The 11 Best Horror Films of the 70s
Sex slugs! Nuns! Banjos!
Index to Best of Horror by Decade.
The Hayes Production Code ended in 1968, and without its warding sigil, all sorts of horror film immorality and grotesqueries were unleashed onto a more or less suspecting populace. The Exorcist topped the box office in 1973; Jaws became the highest grossing movie to that time when it was released in 1975. Major horror directors—David Lynch, David Cronenberg, Wes Craven, John Carpenter—all got their start between 1970 and 1979. Newer subgenres—slashers, rape/revenge, body horror, giallo—joined the old standard monster and vampire pictures. Experimental art films like Ganja and Hess, trashy exploitation like The Toolbox Murders, and prestige vehicles like Deliverance slid around each other in the decade's fertile night soil.
Horror, in short, proliferated like a zombie outbreak in the seventies. As a result, any list of the best films of the decade is going to awaken ancient curses and foul fiends—or, at least, annoy a certain number of fans. As you scroll through, you'll notice that a number of the films and directors I mention in this intro didn't make the (ahem) cut. It's inevitable that some of your favorites (yes, and yours!) have been bloodily excised. What remains, I hope, are a sampling of the very best the decade has to offer, in a range of genres, from a range of directors. Maybe there will even be one or two (unpleasant of course) surprises.
Now get to the list—before it gets to you.
11. Invasion of the Body Snatchers (1978)
The 1956 original, in which alien pods grow exact duplicates of unsuspecting townfolk and replace them with hive mind duplicates, is a paranoid Cold War classic. But somehow this remake by director Philip Kaufman matches it.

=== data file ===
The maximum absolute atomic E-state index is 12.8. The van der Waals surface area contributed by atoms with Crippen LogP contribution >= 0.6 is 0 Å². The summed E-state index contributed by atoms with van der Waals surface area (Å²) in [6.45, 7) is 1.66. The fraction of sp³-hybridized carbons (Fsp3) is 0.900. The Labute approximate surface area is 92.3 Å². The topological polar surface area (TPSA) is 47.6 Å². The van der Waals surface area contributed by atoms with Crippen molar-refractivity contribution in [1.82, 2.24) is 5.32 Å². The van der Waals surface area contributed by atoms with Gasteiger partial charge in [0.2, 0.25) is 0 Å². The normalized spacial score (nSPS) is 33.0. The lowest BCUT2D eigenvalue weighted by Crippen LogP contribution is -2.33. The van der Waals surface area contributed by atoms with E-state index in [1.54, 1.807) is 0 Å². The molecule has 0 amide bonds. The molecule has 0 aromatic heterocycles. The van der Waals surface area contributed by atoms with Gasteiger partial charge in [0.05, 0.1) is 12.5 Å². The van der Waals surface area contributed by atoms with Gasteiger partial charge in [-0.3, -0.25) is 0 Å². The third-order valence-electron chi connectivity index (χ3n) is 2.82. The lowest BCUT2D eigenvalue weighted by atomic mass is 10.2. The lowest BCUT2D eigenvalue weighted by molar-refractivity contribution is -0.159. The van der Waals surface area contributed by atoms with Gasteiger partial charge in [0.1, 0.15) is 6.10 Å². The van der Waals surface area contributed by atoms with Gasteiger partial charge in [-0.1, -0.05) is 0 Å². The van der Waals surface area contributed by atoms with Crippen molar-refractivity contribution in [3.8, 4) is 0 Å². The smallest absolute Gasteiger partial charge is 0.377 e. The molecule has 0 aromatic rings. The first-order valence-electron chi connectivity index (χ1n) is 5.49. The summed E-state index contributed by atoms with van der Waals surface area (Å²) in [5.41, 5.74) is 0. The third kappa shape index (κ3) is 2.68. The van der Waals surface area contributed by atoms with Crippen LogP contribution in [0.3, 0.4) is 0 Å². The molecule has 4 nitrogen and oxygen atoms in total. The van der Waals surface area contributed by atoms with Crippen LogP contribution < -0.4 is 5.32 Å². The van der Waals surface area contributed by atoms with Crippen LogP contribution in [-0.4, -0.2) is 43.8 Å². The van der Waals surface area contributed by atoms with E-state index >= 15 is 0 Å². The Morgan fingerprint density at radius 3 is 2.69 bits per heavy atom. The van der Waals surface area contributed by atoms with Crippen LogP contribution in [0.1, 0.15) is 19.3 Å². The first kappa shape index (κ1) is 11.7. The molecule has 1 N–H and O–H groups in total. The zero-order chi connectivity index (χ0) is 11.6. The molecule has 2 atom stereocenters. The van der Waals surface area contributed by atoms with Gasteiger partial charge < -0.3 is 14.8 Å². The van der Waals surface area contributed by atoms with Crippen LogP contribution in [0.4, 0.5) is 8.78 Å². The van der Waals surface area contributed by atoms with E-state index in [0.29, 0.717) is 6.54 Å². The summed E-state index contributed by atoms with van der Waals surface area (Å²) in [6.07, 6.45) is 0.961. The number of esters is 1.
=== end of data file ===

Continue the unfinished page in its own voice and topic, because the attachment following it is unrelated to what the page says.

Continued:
Part of the triumph of the later film is the gooier, more viscous special effects; the new pod people, birthed so messily, gain an added frisson of horror. But much of the new energy is down to the performances by Donald Sutherland as health inspector Matthew and Elizabeth Driscoll as Brooke Adams. In the 1950s film, the protagonists were bland and their love affair was largely perfunctory. Sutherland and Adams, though, project funky ease and affectionate heat, and there’s a real sense of loss when these loving, interesting people are replaced by bland, conformist shells. Casting Leonard Nimoy as the emotionless evil pod anti-Spock is one of the 70s great bits of stunt casting.
The movie is even more coy than the original about whether those shells are the outgrowth of creeping Communism or of the censorious American establishment. When Sutherland points and screams in the final image at the non-pods, he may be warning of foreign Soviet invasion. But it feels like he’s embodying an intolerance that is already here.
10. Deliverance (1972)
Deliverance is an iconic film which is nonetheless oddly underrated in the horror canon, perhaps because it was marketed as a suspense thriller. But it's paranoid elaboration of urban/rural tensions is pervasive in the rape/revenge and slasher sub-genres—though few of its successors have matched its lush visuals, or its brutal moral ambiguity. Four Atlanta businessman take a canoeing trip through the Georgia wilderness before a dam floods the area. But they encounter a pair of locals who—in an absolutely unendurable scene—rape Bobby (Ned Beatty) at gunpoint while forcing him to squeal like a pig. The city men kill one of the rapists, but the other escapes, and may or may not track them through the rest of the journey, until the men kill him—or someone else.
Though Deliverance is told from the perspective of the city men, it never lets you get comfortable with them. Action hero Burt Reynolds gets injured and sidelined well before the end, as if casting easy heroism aside. More, the movie compares Bobby's sexual assault to the destruction of the land, and it's never clear who is ultimately exploiting who. The slickers' semi-incompetent woodcraft is contrasted with the stunning banjo-picking by a boy they encounter, and if the city men emerge battered in body and soul, the water drowning everything behind them serves as a kind of absolute revenge, erasing their shame, their deeds, and their complicity. It's an enormously uncomfortable film, both in its ugliness and in its beauty. You can't ask more of the horror genre than that.
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